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Richmond property owner looks to restore heritage home

The Agricultural Land Commission determines what can be build in the ALR, hampering plans for a secondary home.
The Eldstrom House, on Finn Road, was built in 1912.

The owner of a heritage home in Richmond’s farmland would like to restore the building to its original condition, but has come across some hurdles planning a secondary home on the property.

The architect working on the project, John Henshaw, said it seems “ALC law over-rides everything,” not allowing the owner to build a primary home for herself while restoring the original home.

The plan is to restore the Eldstrom House at 9711 Finn Rd., built in 1912, to create a B&B or use it for some other tourism purpose, and build another home on the property for personal use by the owner.

Henshaw said the Eldstrom House seems to be unusual in Richmond, and possibly in the Lower Mainland, as an original farmhouse.

“It intrigued me because it’s relatively untouched,” Henshaw said.

The house sits on five acres in the Agricultural Land Reserve (ALR). Part of the property is a tree farm and part is rented out for agricultural use by a neighbouring farm.

In July 2021, the provincial government changed the ALC Act to allow secondary homes of about 970 square feet on ALR properties if the principal house is under 5,400 square feet. The Eldstrom House is about 4,500 square feet.

The house has been added to, Henshaw said, but he thinks these additions would be quite easy to take off, reverting the house to its original form. Vinyl siding has also been added to the house and the windows have been changed, but, again, Henshaw thinks these are easy fixes.

In 1987, the City of Richmond designated the Eldstrom House as a heritage house, which means it needs a Heritage Alteration Permit to make changes to the exterior.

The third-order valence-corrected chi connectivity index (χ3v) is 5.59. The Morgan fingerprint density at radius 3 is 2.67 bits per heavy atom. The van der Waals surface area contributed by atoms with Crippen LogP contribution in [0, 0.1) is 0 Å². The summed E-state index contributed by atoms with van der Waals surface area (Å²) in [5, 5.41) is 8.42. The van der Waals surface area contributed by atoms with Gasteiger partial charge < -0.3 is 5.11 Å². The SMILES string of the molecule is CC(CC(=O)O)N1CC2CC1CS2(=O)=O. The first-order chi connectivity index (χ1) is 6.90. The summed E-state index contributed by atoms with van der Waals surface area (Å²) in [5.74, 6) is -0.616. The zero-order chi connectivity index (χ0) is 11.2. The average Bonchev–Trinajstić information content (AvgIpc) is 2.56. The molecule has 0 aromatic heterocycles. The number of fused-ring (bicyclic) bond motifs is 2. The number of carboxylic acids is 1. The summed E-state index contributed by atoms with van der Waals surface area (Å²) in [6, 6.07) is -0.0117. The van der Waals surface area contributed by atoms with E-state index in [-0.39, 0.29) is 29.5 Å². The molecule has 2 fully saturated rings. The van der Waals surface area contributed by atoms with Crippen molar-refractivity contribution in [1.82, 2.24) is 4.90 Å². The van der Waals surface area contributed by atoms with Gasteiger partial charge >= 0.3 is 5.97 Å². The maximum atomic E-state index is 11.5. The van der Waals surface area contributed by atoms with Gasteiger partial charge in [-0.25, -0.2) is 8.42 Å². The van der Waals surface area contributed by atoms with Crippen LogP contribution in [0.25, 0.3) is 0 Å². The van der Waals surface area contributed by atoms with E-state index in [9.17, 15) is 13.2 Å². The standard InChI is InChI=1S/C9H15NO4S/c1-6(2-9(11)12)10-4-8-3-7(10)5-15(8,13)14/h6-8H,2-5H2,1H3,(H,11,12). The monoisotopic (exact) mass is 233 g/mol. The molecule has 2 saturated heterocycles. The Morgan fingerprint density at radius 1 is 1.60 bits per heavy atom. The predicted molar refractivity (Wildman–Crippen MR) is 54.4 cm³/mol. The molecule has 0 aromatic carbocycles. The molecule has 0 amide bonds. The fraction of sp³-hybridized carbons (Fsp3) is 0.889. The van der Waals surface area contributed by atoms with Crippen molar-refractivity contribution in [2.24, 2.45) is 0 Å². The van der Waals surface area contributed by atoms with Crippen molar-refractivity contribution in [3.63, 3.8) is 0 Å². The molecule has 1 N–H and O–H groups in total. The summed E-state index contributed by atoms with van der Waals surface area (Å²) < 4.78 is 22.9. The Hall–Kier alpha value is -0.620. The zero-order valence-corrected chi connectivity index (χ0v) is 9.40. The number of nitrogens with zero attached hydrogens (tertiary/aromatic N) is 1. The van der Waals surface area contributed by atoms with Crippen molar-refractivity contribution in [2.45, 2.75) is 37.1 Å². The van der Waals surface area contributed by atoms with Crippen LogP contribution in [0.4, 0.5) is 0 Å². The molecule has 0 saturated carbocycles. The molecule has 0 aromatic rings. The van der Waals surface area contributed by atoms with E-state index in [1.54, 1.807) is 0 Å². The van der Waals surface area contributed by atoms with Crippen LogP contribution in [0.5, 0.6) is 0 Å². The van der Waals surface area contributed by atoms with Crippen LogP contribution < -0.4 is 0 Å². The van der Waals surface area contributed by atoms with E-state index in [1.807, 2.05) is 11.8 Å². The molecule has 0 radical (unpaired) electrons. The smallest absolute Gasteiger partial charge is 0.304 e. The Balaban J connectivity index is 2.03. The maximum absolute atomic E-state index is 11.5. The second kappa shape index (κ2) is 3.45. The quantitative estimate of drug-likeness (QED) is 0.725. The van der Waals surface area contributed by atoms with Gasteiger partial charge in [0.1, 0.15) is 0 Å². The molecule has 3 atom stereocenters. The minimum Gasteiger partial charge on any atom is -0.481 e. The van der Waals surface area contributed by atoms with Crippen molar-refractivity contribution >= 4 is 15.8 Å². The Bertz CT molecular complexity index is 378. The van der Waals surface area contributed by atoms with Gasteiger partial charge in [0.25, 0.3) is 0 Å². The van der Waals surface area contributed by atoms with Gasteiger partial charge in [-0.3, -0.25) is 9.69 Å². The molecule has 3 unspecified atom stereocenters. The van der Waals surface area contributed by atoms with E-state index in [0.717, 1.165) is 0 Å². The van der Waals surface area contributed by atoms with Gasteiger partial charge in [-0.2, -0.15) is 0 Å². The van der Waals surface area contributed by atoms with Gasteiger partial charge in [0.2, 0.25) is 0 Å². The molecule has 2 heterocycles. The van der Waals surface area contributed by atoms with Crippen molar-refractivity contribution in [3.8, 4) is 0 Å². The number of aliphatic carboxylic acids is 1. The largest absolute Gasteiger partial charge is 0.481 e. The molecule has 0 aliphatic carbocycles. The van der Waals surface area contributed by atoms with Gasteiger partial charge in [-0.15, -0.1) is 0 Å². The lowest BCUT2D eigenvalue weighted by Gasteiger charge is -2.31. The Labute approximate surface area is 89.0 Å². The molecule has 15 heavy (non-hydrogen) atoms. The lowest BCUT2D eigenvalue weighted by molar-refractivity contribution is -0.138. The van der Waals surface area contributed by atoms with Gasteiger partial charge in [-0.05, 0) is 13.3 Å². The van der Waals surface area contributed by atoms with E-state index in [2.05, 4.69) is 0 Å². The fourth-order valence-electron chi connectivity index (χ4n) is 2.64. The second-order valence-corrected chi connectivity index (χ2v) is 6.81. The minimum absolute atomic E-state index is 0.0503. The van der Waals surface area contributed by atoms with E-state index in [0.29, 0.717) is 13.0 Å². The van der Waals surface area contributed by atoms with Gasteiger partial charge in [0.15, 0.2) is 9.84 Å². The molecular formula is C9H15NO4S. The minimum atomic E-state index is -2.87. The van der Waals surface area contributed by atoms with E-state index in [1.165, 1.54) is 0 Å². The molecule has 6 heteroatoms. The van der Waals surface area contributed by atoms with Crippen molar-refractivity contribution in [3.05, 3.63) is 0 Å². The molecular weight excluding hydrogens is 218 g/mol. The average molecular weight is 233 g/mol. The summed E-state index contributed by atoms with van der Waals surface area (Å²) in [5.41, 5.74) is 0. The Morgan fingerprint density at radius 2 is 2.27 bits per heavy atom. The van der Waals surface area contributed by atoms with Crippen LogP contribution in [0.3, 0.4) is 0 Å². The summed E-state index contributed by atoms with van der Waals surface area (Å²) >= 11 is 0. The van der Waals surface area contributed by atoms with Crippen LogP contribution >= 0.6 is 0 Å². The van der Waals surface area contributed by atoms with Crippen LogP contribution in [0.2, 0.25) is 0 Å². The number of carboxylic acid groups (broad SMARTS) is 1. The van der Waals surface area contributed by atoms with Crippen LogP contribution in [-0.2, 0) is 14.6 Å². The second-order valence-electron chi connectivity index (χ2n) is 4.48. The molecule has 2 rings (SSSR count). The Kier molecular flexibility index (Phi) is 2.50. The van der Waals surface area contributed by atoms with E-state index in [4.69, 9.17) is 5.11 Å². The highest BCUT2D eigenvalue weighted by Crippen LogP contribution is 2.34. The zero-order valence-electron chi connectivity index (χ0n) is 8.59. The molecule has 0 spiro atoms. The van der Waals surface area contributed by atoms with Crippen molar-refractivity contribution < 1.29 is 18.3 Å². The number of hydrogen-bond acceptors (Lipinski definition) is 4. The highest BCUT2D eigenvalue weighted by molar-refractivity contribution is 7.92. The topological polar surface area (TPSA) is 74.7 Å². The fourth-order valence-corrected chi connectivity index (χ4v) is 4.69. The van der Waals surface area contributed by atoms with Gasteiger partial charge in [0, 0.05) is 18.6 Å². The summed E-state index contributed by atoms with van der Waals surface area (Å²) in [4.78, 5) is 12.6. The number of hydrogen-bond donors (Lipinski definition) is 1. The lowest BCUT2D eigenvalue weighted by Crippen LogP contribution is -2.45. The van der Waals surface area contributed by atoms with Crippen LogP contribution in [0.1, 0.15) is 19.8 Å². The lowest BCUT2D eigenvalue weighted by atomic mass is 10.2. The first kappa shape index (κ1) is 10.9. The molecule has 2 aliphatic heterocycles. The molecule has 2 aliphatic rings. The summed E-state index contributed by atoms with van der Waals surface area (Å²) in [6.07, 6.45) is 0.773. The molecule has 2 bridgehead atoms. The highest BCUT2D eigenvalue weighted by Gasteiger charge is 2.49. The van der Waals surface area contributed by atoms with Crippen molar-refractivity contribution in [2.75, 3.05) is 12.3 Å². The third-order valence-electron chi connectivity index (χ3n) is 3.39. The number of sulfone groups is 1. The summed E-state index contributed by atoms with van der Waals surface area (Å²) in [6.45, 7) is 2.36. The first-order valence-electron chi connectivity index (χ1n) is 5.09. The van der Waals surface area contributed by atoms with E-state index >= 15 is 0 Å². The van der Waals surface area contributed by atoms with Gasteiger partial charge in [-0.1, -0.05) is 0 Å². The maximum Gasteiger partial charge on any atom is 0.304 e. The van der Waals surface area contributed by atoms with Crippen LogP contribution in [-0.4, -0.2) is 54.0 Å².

Discussions with city planners, however, have indicated the ALC could hamper plans for the second house, Henshaw said, and he’s trying to figure out how it could be done.

The Eldstrom House is only one of four houses in Richmond that have a heritage designation – the other three are the London farmhouse as part of London Farm, the McKinney House on Dyke Road and the Abercrombie House on Princess Street.

The house was assessed by Denise Cook, a heritage consultant, in 2000, and at that time the house was said to be in “very good condition.”

In her assessment, Cook describes the house as “historically significant” to the area “because it has a connection to both the farming and fishing history of the area, and a particular association with the early settlers from Finland who settled on Finn Slough but eventually were able to build houses on Finn Road.”

Furthermore, she adds, the location in the Slough District, is significant because “it was one of the earliest farming districts on Lulu Island, and retains much of its agricultural character today.”

Another heritage home was recently the subject of discussion by Richmond city council, namely the Herrling Residence in the Capstan area.

This property, currently home to the Richmond Capstan Alliance Church, could be consolidated with adjacent properties and redeveloped with residential towers and a new church.

At a recent city council meeting, some councillors were arguing to save the Herrling Residence and city staff are looking into the condition of that building.

The current owner bought the Eldstrom House property in 2020 for about $3.4 million, according to BC Assessment.

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